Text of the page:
Discovery Health has identified a significant increase in the incidence of measles in its claims data. This confirms the data emerging from the Gauteng Department of Health that announced an Emergency Measles Outbreak Campaign from 15 May to 30 June 2017 to address what it has identified as an outbreak of the disease.

Health professional teams from the department will be visiting crèches and schools to immunise all children from 6 months to 15 years with 1 dose of measles vaccine. Even if a child has had all their vaccines, it’s important that they be vaccinated again as part of this outbreak management.

Dr Roshini Moodley-Naidoo, Head of Risk Management and Quality Care at Discovery Health, explains why this is so important:

“The outbreak is occurring not because the vaccines used previously failed but rather because not everyone was vaccinated, leaving the rest of the community vulnerable. Measles is a serious and highly contagious disease. It can cause severe complications including blindness, deafness, brain damage, pneumonia and even death. The disease can affect both children and adults, but the illness can also be effectively prevented through vaccination. It is important for people to be aware of the vaccine schedules and to adhere to these.”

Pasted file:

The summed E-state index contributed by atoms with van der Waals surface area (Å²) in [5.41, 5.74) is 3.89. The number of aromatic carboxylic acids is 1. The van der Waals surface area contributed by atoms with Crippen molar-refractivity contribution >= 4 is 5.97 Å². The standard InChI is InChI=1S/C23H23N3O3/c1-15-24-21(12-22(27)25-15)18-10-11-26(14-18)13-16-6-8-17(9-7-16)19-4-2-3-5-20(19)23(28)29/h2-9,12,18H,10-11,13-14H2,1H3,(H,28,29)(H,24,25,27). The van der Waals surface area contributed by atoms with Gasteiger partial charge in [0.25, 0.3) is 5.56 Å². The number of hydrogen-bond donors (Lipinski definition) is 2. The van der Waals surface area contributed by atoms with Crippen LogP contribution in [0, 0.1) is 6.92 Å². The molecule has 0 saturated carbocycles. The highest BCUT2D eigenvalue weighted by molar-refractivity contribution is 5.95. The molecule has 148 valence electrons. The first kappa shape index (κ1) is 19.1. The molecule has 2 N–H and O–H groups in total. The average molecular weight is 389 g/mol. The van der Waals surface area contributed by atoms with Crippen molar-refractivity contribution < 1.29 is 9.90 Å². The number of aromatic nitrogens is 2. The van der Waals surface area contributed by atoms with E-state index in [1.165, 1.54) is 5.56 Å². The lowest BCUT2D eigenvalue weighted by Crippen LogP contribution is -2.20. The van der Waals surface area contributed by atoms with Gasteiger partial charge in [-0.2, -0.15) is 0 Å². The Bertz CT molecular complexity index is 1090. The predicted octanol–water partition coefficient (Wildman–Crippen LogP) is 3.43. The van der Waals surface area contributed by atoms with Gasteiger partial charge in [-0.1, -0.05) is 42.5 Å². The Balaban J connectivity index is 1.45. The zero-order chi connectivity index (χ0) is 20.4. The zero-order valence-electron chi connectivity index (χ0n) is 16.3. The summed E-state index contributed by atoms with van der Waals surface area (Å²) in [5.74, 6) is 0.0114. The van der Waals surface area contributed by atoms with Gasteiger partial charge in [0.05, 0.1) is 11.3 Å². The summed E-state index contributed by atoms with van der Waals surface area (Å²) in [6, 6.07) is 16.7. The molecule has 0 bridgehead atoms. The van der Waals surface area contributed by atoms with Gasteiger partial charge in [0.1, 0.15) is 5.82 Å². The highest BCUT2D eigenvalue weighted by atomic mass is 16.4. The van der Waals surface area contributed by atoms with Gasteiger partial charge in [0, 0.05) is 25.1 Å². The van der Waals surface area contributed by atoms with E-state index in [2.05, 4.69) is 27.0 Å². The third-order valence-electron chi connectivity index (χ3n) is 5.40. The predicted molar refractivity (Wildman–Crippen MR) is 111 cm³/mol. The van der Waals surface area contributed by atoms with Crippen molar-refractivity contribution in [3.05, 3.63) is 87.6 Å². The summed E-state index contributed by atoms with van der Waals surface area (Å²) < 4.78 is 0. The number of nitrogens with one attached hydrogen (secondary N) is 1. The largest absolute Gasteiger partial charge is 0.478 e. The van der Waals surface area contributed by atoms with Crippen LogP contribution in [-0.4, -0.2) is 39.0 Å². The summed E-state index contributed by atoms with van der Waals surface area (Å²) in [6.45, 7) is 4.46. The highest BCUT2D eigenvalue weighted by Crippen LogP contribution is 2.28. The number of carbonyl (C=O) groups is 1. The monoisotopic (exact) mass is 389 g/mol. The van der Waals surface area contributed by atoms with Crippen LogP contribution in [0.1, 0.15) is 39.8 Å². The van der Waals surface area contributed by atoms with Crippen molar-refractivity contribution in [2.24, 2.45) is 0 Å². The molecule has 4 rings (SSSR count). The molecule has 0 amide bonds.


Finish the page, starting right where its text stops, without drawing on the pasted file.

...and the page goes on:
“We urge all members of the public to ensure you and your children are fully protected against this potentially harmful disease. By protecting yourself and your family, you are also protecting your community by reducing the chance of an outbreak in your community. Please go to your nearest clinic or speak to your doctor about vaccination as soon as possible. With measles, prevention is far better than cure. Taking pre-emptive measures can go a long way in halting this outbreak in our communities,” she adds.

What is measles and how can you spot it?

Measles is an airborne disease spread by coughing and sneezing and is more prevalent in childhood. Symptoms of measles generally appear within 14 days of exposure to the virus, and are similar to those of a common cold. They include coughing, a rising fever, sore, red eyes, light sensitivity, muscle aches, a runny nose, a sore throat and white spots inside the mouth.

A widespread skin rash is a classic sign of measles. It commonly appears as red, itchy bumps that develop on the head and slowly spread to other parts of the body. The rash generally appears within the first three to five days of exposure to the virus, can last up to seven days. If your doctor is unable to confirm a diagnosis based on observation, they may order a blood test to check for the measles virus.

Discovery Health Medical Scheme covers immunisation against measles

In line with Discovery Health Medical Scheme’s general funding rules for vaccines and immunisations, the Scheme covers the measles vaccine from available funds in members’ Medical Savings Accounts, without accumulation to threshold.

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